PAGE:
Pablo hits Poland: the story behind Picasso’s Polish visit
Not many people know it but Pablo Picasso once came to Poland.
The world-famous artist, then aged 67, arrived in 1948, just as the country was slowly picking itself up from the devastation wrought by the Second World War. He also arrived in Poland when there was still a bit of artistic freedom left before the state fell under the oppressive and smothering cloak of Stalinism.
The reason for Picasso’s Polish adventure was a conference organised by the government. Given the grand title of the World Congress of Intellectuals, the aim of the event, officially at least, was to bring together a host of world-famous figures in the cause of peace, although the communists were also hoping the meeting would slow down the West’s development of nuclear weapons.
The list of prominent people, who were invited, and accepted the invitation, was impressive. Aldous Huxley, Julian Huxley, Irène Joliot-Curie, John Boyd Orr, John B.S. Haldane, Bertolt Brecht, György Lukács, Paul Éluard, Ilya Ehrenburg, Fernand Léger, to name just a few. In all some 600 notable figures from 40 countries attended the conference, the most famous of which was probably Picasso.
To say the Poles had been eager to get Picasso to the conference, is an understatement. Living in self-imposed exile from Franco’s Spain in southern France the painter had no passport or official travel documents, but this had failed to phase the Poles.
In an effort to convince Picasso to come to Poland an official Polish state delegation had been dispatched to his sea-side home. After listening to their pleas, he had told them that he wanted to go for a swim, so he and the delegation headed down to the beach. Suddenly, his wife had appeared and announced that the dinner is served. Picasso replied to his totally surprised wife: “Can’t go and eat, because I am in Poland already”.
But Picasso’s lack of a passport was still a problem, but one that was overcome. A few weeks after he had agreed to attend the conference a Polish military aircraft was waiting for him at an airport on the outskirts of Paris. And this is how Pablo Picasso, under the cover of the morning darkness, and with no passport whatsoever, flew to Poland.
It was also the first time Picasso had flown. Sitting by the window, he watched in amusement as the plane flew over a flat surface crisscrossed with an infinite number of fields of irregular rectangles. Later he confessed: “After this flight I know what cubism really means”.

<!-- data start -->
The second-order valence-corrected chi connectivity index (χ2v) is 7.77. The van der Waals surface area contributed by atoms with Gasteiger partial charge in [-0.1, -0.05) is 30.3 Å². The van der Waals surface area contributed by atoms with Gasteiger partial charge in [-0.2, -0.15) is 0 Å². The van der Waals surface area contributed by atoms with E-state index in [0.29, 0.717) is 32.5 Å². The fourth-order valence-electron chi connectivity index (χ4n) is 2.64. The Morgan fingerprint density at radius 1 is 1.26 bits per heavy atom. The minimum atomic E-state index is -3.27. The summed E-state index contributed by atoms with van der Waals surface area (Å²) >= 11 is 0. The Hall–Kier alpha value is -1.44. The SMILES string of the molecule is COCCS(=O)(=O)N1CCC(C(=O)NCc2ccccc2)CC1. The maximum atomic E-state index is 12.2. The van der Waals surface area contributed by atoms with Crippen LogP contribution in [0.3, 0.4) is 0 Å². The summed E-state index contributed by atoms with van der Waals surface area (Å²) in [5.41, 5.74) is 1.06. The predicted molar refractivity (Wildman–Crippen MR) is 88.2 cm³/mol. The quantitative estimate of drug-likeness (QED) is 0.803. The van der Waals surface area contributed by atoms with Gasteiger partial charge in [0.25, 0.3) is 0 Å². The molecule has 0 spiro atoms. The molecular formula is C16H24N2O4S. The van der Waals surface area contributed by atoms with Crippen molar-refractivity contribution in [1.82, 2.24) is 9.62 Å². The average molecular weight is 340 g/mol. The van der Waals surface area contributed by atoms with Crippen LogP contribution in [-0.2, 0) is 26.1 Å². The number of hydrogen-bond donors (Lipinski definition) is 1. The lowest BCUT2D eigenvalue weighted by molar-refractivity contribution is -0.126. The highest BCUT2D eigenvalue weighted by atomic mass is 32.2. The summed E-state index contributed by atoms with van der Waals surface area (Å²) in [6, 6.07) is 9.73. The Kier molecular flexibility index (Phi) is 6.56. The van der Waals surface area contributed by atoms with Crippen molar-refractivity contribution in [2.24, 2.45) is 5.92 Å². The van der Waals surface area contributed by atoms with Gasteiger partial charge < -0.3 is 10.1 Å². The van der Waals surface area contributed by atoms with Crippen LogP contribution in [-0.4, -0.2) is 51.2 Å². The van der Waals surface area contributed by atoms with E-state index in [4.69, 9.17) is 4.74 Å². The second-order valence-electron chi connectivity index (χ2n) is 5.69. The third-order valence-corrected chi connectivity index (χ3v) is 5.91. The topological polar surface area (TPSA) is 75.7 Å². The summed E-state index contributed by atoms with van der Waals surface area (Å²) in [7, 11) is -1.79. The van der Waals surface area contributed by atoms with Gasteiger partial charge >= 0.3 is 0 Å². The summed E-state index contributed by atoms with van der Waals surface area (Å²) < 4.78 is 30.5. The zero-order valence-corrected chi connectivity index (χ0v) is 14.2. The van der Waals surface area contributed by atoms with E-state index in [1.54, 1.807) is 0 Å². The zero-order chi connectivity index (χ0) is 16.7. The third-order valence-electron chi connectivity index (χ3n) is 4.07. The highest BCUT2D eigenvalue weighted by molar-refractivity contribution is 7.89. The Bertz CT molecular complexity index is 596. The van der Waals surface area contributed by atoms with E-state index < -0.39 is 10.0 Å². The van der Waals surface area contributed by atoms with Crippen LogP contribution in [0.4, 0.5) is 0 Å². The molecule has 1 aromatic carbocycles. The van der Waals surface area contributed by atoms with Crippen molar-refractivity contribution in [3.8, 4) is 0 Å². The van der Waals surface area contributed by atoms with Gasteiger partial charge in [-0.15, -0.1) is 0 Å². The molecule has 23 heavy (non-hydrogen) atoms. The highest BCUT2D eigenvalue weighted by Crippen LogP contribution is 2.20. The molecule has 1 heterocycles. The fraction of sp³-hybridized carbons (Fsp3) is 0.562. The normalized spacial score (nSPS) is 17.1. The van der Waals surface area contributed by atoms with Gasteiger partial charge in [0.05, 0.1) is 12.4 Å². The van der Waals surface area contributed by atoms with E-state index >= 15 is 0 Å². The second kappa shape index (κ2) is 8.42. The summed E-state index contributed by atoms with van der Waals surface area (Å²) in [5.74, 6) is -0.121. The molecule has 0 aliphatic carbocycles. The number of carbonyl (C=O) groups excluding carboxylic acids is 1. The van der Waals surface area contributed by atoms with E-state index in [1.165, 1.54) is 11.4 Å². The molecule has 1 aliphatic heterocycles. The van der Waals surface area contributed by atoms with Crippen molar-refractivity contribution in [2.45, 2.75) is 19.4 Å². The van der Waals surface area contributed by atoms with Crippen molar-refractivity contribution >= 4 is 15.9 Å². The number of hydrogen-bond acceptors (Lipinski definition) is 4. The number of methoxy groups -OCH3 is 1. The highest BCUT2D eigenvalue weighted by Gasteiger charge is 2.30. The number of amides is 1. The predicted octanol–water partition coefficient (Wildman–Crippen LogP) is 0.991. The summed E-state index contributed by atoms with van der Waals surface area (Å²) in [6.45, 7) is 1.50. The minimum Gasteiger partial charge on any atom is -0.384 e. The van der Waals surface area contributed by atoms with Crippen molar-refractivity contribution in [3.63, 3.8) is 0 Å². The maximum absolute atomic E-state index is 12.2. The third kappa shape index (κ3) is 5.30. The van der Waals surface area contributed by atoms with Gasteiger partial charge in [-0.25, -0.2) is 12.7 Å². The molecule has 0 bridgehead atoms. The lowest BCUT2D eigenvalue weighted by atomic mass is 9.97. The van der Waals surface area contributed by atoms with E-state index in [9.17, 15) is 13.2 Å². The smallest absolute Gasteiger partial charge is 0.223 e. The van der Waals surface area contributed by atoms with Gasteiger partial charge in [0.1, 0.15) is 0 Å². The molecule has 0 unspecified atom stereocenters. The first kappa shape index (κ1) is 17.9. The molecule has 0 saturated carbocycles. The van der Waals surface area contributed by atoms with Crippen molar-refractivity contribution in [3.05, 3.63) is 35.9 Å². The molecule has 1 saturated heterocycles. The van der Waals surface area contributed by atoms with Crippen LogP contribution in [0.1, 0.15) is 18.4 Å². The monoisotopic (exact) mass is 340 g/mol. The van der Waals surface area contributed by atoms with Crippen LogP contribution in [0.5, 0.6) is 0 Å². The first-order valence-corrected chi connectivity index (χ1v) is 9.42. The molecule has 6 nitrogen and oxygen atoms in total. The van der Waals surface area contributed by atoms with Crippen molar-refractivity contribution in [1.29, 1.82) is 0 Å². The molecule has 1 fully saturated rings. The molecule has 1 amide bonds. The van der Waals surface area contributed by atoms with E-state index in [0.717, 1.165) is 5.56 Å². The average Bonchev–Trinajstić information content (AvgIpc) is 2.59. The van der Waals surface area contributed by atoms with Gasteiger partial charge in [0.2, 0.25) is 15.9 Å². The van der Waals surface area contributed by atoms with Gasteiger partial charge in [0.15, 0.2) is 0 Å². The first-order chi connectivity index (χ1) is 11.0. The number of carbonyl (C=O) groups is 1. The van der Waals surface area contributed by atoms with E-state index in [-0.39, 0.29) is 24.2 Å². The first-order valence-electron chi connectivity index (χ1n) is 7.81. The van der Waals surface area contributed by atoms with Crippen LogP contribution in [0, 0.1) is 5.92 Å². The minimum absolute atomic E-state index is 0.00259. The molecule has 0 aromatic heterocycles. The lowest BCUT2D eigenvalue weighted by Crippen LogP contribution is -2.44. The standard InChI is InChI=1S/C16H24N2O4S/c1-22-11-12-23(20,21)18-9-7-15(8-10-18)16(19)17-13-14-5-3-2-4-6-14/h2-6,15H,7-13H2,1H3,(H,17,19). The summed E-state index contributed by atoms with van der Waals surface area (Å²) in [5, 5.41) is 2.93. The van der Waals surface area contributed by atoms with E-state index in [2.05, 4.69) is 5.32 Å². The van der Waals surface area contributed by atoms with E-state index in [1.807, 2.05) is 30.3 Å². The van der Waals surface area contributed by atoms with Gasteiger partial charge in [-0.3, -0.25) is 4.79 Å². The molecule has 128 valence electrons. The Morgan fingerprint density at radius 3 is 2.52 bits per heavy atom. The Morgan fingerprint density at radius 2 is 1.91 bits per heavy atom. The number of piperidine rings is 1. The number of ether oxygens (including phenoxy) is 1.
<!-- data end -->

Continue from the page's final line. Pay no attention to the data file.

His destination was Wrocław, the conference’s host city, but he also found time to visit Kraków and Warsaw during his fortnight in Poland.
While visiting the capital, which was still in ruins after being nearly totally destroyed during WWII, Picasso was invited to visit a just-built housing estate, in the Koło neighbourhood. It was one of the very first housing estates built after the war, and was designed in a modernist, not Stalinist, style.
Dazzled by the architecture Picasso decided to draw on the wall of one apartment a mermaid, the symbol of Warsaw. But instead of a sword, which Warsaw’s mermaid traditionally holds, he drew a hammer.
Later, when the apartment was given to its residents, it became a headache for them owing to the large numbers of people wanting to see the work of the famous painter up close. So, the authorities of the housing estate decided to paint over picture, although the image survives as in photographs and, nowadays, can be spotted on souvenir mugs and T-shirts.
But there is also another artistic trace of Picasso’s visit in Poland. He brought with him, as a gift for National Museum in Warsaw, a set of his ceramics which are, of course, carefully still in the museum’s care.
They are a few traces of Picasso’s visit in Poland in Western countries. One example is a lithograph from 1949, called “Femme au fauteuil No.1” (in English: Woman in an Armchair No.1), which the Tate Gallery website says is “widely considered the pinnacle of Picasso’s lithographic work”. The print depicts Picasso’s wife Françoise Gilot sitting on a chair, wearing a cloak that Picasso bought for her on Kraków’s main square.
Picasso, known for his reluctance to travel, never regretted his trip to Poland. On one occasion he even confessed: “It was the happiest two weeks of my whole life”.